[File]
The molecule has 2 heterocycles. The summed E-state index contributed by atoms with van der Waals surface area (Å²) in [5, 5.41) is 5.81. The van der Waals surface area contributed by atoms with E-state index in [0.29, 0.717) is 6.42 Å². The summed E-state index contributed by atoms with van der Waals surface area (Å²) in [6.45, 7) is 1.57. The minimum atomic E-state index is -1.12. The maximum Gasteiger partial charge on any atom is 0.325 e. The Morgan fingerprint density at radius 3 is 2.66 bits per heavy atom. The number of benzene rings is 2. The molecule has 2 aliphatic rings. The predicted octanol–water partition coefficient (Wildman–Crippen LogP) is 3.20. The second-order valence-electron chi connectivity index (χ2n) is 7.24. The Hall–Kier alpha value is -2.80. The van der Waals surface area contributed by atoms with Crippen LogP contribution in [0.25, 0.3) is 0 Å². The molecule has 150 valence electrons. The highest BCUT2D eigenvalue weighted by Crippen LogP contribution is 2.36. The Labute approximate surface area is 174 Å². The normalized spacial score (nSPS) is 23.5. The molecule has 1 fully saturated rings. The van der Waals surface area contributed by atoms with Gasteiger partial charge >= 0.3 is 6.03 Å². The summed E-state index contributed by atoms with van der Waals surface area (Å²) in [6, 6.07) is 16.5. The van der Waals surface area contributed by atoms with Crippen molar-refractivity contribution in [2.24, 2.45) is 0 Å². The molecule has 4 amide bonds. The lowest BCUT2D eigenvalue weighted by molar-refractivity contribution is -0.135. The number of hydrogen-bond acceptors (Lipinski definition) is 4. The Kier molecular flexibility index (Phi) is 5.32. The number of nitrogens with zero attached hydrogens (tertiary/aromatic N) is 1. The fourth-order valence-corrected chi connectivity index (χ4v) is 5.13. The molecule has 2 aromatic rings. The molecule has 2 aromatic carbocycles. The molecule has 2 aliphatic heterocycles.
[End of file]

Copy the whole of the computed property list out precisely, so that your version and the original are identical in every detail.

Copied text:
The molecule has 2 heterocycles. The summed E-state index contributed by atoms with van der Waals surface area (Å²) in [5, 5.41) is 5.81. The van der Waals surface area contributed by atoms with E-state index in [0.29, 0.717) is 6.42 Å². The summed E-state index contributed by atoms with van der Waals surface area (Å²) in [6.45, 7) is 1.57. The minimum atomic E-state index is -1.12. The maximum Gasteiger partial charge on any atom is 0.325 e. The Morgan fingerprint density at radius 3 is 2.66 bits per heavy atom. The number of benzene rings is 2. The molecule has 2 aliphatic rings. The predicted octanol–water partition coefficient (Wildman–Crippen LogP) is 3.20. The second-order valence-electron chi connectivity index (χ2n) is 7.24. The Hall–Kier alpha value is -2.80. The van der Waals surface area contributed by atoms with Crippen LogP contribution in [0.25, 0.3) is 0 Å². The molecule has 150 valence electrons. The highest BCUT2D eigenvalue weighted by Crippen LogP contribution is 2.36. The Labute approximate surface area is 174 Å². The normalized spacial score (nSPS) is 23.5. The molecule has 1 fully saturated rings. The van der Waals surface area contributed by atoms with Gasteiger partial charge >= 0.3 is 6.03 Å². The summed E-state index contributed by atoms with van der Waals surface area (Å²) in [6, 6.07) is 16.5. The van der Waals surface area contributed by atoms with Crippen molar-refractivity contribution in [2.24, 2.45) is 0 Å². The molecule has 4 amide bonds. The lowest BCUT2D eigenvalue weighted by molar-refractivity contribution is -0.135. The number of hydrogen-bond acceptors (Lipinski definition) is 4. The Kier molecular flexibility index (Phi) is 5.32. The number of nitrogens with zero attached hydrogens (tertiary/aromatic N) is 1. The fourth-order valence-corrected chi connectivity index (χ4v) is 5.13. The molecule has 2 aromatic rings. The molecule has 2 aromatic carbocycles. The molecule has 2 aliphatic heterocycles.